Anti-government protesters in the Syrian city of Hama took up sticks and stones to defend themselves Monday after one of the bloodiest days so far in the regime's campaign to quell an uprising now in its fifth month.
The protesters vowed not to allow a repeat of 1982, when thousands of people were killed in Hama after President Bashar Assad's father ordered a massacre.
As evening fell, residents said Syrian tanks resumed intense shelling of the restive city and troops fired machine guns at worshippers about to head to mosques for special nighttime prayers on the first day of the Muslim holy month of Ramadan. Residents had just broken their daily dawn-to-dusk fast, and the shelling appeared aimed at preventing the mosque gatherings, fearing they would trigger large anti-government protests.
Monday was the second day of shelling of Hama and other cities. In attacks earlier in the day, four people were killed in Hama, and three more were killed in other parts of the country, residents and rights groups said.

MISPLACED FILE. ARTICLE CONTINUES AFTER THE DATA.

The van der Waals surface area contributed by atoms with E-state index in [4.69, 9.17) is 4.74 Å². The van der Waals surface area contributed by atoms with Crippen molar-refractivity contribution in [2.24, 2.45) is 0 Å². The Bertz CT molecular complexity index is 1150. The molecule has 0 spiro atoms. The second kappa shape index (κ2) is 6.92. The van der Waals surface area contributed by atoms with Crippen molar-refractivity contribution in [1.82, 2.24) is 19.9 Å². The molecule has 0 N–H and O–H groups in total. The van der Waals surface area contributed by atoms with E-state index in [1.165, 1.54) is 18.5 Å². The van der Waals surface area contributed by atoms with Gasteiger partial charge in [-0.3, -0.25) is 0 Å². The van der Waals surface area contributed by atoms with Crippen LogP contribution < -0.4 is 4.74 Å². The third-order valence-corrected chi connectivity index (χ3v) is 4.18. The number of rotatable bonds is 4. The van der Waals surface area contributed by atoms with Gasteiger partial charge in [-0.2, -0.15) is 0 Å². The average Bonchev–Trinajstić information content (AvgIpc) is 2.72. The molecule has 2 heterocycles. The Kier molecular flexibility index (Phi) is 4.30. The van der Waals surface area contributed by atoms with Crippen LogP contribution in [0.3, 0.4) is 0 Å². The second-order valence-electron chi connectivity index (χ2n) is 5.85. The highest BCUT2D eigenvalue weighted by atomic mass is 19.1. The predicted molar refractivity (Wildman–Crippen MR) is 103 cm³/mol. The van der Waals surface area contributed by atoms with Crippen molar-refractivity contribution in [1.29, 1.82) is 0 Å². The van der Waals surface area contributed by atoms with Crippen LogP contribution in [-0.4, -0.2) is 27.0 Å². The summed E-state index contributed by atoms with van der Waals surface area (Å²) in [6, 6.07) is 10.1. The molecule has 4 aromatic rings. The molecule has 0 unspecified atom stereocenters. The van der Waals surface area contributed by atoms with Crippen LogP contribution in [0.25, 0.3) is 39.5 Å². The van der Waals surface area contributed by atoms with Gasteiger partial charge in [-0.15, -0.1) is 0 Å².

"It's a crime! Where is the world? Why doesn't anyone see?" one distraught resident cried on the phone, the sound of gunfire heard clearly in the background. The residents, who spoke on condition of anonymity for fear of retribution, said they were certain the attacks had resulted in casualties, but no information was available on the number.
The current crackdown appears aimed at preventing protests from swelling during Ramadan.
Sunday's violence left 74 people dead throughout the country, 55 of them from Hama and neighboring villages, according to a statement issued by six Syrian rights groups.
The attacks drew harsh rebukes from the United States and Europe, which expanded its sanctions against Syria, imposing asset freezes and travel bans against five more military and government officials.
Elsewhere, tens of thousands of Syrians in the central city of Homs, Damascus suburbs and areas of the south marched out of mosques after evening prayers chanting slogans of support for the people of Hama and calling for the downfall of the regime.
At Germany's request, the U.N. Security Council scheduled closed-door consultations on Syria late Monday.
In unusual criticism of the Assad regime, Russia voiced concern Monday over the loss of lives in Hama.
The Russian Foreign Ministry urged the Syrian government to stop violence immediately and give up provocations and repression.